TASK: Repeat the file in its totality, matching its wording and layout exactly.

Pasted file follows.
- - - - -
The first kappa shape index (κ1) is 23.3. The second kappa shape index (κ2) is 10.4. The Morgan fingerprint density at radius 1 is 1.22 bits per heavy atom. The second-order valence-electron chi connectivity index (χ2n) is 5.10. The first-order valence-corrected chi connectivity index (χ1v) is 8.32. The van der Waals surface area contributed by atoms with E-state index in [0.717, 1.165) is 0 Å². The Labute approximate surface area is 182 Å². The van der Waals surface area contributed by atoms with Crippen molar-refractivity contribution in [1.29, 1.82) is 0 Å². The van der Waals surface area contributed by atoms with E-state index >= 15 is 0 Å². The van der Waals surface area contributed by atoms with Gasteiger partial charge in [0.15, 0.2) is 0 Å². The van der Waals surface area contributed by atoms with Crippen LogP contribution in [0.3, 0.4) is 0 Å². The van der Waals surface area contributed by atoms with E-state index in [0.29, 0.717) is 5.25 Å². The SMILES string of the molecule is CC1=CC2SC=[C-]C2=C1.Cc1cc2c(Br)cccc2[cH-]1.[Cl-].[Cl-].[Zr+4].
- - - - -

The first kappa shape index (κ1) is 23.3. The second kappa shape index (κ2) is 10.4. The Morgan fingerprint density at radius 1 is 1.22 bits per heavy atom. The second-order valence-electron chi connectivity index (χ2n) is 5.10. The first-order valence-corrected chi connectivity index (χ1v) is 8.32. The van der Waals surface area contributed by atoms with E-state index in [0.717, 1.165) is 0 Å². The Labute approximate surface area is 182 Å². The van der Waals surface area contributed by atoms with Crippen molar-refractivity contribution in [1.29, 1.82) is 0 Å². The van der Waals surface area contributed by atoms with E-state index >= 15 is 0 Å². The van der Waals surface area contributed by atoms with Gasteiger partial charge in [0.15, 0.2) is 0 Å². The van der Waals surface area contributed by atoms with Crippen LogP contribution in [0.3, 0.4) is 0 Å². The van der Waals surface area contributed by atoms with E-state index in [0.29, 0.717) is 5.25 Å². The SMILES string of the molecule is CC1=CC2SC=[C-]C2=C1.Cc1cc2c(Br)cccc2[cH-]1.[Cl-].[Cl-].[Zr+4].